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  • Daniel Rae

Superbad Review


"Superbad", Columbia Pictures, 2007


The Holy Grail of raunchy late night American comedies, Seth Rogan's debut not only brought about the 'stoner flick', but a whole model of mindless low-brow humour that he has since struggled to recapture. That may have something to do with the film's lightning-in-a-bottle quality that ripples throughout, balancing on a tight rope between the calculated absurdism of Adam Sandler's best movie from the 90s and the coming-of-age story it does a pretty decent job at pulling off despite the iconic lunacy it exists within.

Not quite cool and understated, not quite completely obnoxious, there is a surprising amount of finesse to the unfiltered-Hollywood style of immaturity that could only be made by a group of friends. The perfect casting of just about everyone involved rounds the tale of growing up with a comfortable charm that lets you in on the character's friendship on a surprisingly intimate and detailed level. Paired with precisely improvisational dialogue that actually manages to avoid becoming annoying and redundant, every dynamic is fully-realised, even if that gives way to a somewhat forced conflict of interest come the end of the 2nd act, as per. It's unnecessary tangents and, again, surprisingly, steady pace takes what its trying to say about strained friendships and sex seriously enough for relatability to be felt and for its crudeness to be questioned. Aside from its pretty standard approach to cinematography, its slightly retro-spin to the colours and outfits gives its 2000s era aura some personality beyond the charm of the characters that inhibit them. There's something to be said tonally too, remaining consistently nostalgic as the lighter and darker turns come from around the corner that are used as more than just a stepping stone for the narrative, showcasing the limits to the archetypes put on display. The humour it sells itself with succeeds when shooting for its not-laugh-out-loud quips, understanding the somewhat candid relationship its shared between.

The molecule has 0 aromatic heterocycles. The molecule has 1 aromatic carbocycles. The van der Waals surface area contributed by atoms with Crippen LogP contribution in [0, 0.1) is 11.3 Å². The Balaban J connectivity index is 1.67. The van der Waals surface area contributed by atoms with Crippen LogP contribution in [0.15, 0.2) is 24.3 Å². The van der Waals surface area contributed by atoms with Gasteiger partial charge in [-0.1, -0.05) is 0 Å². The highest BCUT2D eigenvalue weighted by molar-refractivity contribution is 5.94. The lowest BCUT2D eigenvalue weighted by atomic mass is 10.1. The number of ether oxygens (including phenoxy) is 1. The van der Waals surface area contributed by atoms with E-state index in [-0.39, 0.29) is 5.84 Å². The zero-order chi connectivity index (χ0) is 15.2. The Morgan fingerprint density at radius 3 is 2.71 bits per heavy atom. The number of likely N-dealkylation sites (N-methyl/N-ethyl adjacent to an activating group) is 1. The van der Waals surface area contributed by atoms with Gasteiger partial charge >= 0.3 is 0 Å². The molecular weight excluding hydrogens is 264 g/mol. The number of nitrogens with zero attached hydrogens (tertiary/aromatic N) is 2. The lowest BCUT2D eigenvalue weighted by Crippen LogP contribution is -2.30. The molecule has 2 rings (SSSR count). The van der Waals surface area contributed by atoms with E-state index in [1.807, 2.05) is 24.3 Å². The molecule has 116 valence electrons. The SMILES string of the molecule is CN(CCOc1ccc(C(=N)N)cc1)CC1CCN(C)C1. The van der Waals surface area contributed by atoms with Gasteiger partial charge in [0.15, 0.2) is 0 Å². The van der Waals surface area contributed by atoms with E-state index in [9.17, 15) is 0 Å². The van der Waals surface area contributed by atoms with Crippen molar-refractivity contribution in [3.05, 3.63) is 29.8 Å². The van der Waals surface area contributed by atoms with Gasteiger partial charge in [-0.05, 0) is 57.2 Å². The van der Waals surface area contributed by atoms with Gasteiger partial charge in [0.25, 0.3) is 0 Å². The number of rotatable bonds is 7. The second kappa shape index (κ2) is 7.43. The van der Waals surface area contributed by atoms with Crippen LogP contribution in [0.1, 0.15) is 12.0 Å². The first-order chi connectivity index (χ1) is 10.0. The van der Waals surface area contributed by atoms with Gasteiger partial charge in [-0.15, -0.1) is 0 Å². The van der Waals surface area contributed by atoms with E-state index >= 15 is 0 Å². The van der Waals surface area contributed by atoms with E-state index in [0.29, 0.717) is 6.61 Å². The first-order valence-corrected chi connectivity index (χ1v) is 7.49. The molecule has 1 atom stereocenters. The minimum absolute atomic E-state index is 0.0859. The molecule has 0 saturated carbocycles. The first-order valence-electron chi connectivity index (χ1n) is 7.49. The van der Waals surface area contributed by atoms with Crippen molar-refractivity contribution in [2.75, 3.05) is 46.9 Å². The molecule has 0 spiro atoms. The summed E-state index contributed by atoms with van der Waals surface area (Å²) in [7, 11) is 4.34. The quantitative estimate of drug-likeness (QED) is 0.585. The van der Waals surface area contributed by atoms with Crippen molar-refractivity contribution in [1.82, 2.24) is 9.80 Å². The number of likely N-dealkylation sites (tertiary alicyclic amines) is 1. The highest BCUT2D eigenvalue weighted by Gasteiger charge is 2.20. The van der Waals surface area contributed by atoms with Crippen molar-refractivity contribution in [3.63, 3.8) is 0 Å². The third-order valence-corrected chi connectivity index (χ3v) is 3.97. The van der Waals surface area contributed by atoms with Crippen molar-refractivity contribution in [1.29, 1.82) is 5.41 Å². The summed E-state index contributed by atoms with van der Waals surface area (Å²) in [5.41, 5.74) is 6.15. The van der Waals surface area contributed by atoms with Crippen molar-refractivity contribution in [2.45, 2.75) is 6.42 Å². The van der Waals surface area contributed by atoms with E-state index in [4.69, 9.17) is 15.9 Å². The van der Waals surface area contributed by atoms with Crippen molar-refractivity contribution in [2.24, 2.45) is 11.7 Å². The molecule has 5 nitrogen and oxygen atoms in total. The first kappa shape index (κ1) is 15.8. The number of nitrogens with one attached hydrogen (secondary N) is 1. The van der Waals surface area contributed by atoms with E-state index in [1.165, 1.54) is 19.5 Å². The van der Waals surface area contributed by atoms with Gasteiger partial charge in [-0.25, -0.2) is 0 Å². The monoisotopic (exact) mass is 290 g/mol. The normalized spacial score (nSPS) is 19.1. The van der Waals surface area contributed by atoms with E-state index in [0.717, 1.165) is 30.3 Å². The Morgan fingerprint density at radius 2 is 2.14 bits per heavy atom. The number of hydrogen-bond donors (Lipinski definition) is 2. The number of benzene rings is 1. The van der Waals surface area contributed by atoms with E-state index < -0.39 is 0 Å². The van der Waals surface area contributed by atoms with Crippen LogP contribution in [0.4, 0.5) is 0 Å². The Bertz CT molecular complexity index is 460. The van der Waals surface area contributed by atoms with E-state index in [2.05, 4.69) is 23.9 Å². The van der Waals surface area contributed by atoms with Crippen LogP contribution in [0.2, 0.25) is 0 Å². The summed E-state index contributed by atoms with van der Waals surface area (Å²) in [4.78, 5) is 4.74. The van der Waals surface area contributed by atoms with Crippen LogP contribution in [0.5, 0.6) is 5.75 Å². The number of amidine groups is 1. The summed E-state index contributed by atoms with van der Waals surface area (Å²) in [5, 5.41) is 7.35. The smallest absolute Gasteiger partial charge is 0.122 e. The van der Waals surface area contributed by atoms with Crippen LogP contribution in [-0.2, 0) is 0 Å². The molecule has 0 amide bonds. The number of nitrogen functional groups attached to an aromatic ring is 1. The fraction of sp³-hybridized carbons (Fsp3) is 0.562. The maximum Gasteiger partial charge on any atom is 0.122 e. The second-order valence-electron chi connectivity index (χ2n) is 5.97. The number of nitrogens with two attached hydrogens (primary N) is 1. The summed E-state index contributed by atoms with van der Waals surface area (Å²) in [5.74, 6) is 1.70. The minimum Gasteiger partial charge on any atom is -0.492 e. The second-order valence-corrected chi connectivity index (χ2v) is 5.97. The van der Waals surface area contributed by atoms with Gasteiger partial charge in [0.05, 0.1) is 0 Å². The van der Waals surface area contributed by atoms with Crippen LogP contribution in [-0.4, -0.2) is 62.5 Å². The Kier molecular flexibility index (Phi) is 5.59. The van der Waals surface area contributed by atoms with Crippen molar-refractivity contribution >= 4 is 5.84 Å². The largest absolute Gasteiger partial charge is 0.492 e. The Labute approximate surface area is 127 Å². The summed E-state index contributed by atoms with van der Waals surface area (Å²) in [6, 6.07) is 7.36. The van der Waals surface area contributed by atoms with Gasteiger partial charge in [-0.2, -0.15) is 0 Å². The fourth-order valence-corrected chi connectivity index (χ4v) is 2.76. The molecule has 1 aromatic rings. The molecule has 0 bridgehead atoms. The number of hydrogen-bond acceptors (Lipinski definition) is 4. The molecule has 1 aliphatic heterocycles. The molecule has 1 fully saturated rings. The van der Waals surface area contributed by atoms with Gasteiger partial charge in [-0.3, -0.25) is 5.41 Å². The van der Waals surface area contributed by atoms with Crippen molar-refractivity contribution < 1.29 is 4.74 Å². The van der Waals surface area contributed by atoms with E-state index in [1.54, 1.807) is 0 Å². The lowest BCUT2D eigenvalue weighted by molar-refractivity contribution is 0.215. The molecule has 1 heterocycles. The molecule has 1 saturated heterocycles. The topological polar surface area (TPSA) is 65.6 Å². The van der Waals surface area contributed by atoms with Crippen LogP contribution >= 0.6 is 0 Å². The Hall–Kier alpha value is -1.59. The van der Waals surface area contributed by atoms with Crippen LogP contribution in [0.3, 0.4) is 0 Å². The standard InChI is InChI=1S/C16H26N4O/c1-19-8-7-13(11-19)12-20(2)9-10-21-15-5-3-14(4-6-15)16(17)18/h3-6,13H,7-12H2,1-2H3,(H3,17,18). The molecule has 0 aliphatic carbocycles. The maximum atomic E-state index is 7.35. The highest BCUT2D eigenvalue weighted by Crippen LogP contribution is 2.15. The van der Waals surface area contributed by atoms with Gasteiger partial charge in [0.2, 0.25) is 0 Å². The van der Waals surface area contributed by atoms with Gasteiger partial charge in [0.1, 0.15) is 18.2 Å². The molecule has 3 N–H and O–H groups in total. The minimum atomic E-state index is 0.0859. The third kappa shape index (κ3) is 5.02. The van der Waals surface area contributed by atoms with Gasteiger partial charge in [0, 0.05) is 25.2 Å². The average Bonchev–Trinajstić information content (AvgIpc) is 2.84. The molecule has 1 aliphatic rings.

Arguably the best 'Seth Rogan movie', 'Superbad' caters to all with its loveably dumb and comfortably-pathetic characters providing natural foils, as well as its admirably-calculated and personal spin when approaching the hurdles of sex that it just about manages to heave itself over.


4/5 Stars

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